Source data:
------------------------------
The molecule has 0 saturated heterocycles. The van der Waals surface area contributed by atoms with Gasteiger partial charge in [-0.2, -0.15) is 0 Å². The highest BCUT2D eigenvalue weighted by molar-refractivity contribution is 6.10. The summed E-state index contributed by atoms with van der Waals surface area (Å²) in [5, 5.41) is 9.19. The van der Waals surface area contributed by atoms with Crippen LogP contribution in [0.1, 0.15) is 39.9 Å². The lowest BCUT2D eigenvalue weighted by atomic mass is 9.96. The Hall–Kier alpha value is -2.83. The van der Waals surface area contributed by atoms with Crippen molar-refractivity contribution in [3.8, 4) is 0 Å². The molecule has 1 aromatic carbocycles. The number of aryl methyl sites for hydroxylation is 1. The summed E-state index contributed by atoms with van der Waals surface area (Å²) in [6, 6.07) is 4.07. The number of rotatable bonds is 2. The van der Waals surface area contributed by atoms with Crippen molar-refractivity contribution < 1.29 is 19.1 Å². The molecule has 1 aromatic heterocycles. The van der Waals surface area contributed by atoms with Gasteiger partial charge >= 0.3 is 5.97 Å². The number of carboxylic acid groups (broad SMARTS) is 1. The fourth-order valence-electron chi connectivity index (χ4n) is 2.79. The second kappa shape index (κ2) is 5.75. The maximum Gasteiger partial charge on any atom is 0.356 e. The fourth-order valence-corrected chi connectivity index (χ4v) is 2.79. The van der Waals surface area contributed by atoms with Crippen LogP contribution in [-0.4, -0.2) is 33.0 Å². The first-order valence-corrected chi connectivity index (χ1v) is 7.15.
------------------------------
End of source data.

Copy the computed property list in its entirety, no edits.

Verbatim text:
The molecule has 0 saturated heterocycles. The van der Waals surface area contributed by atoms with Gasteiger partial charge in [-0.2, -0.15) is 0 Å². The highest BCUT2D eigenvalue weighted by molar-refractivity contribution is 6.10. The summed E-state index contributed by atoms with van der Waals surface area (Å²) in [5, 5.41) is 9.19. The van der Waals surface area contributed by atoms with Crippen LogP contribution in [0.1, 0.15) is 39.9 Å². The lowest BCUT2D eigenvalue weighted by atomic mass is 9.96. The Hall–Kier alpha value is -2.83. The van der Waals surface area contributed by atoms with Crippen molar-refractivity contribution in [3.8, 4) is 0 Å². The molecule has 1 aromatic carbocycles. The number of aryl methyl sites for hydroxylation is 1. The summed E-state index contributed by atoms with van der Waals surface area (Å²) in [6, 6.07) is 4.07. The number of rotatable bonds is 2. The van der Waals surface area contributed by atoms with Crippen molar-refractivity contribution < 1.29 is 19.1 Å². The molecule has 1 aromatic heterocycles. The van der Waals surface area contributed by atoms with Gasteiger partial charge >= 0.3 is 5.97 Å². The number of carboxylic acid groups (broad SMARTS) is 1. The fourth-order valence-electron chi connectivity index (χ4n) is 2.79. The second kappa shape index (κ2) is 5.75. The maximum Gasteiger partial charge on any atom is 0.356 e. The fourth-order valence-corrected chi connectivity index (χ4v) is 2.79. The van der Waals surface area contributed by atoms with Crippen LogP contribution in [-0.4, -0.2) is 33.0 Å². The first-order valence-corrected chi connectivity index (χ1v) is 7.15.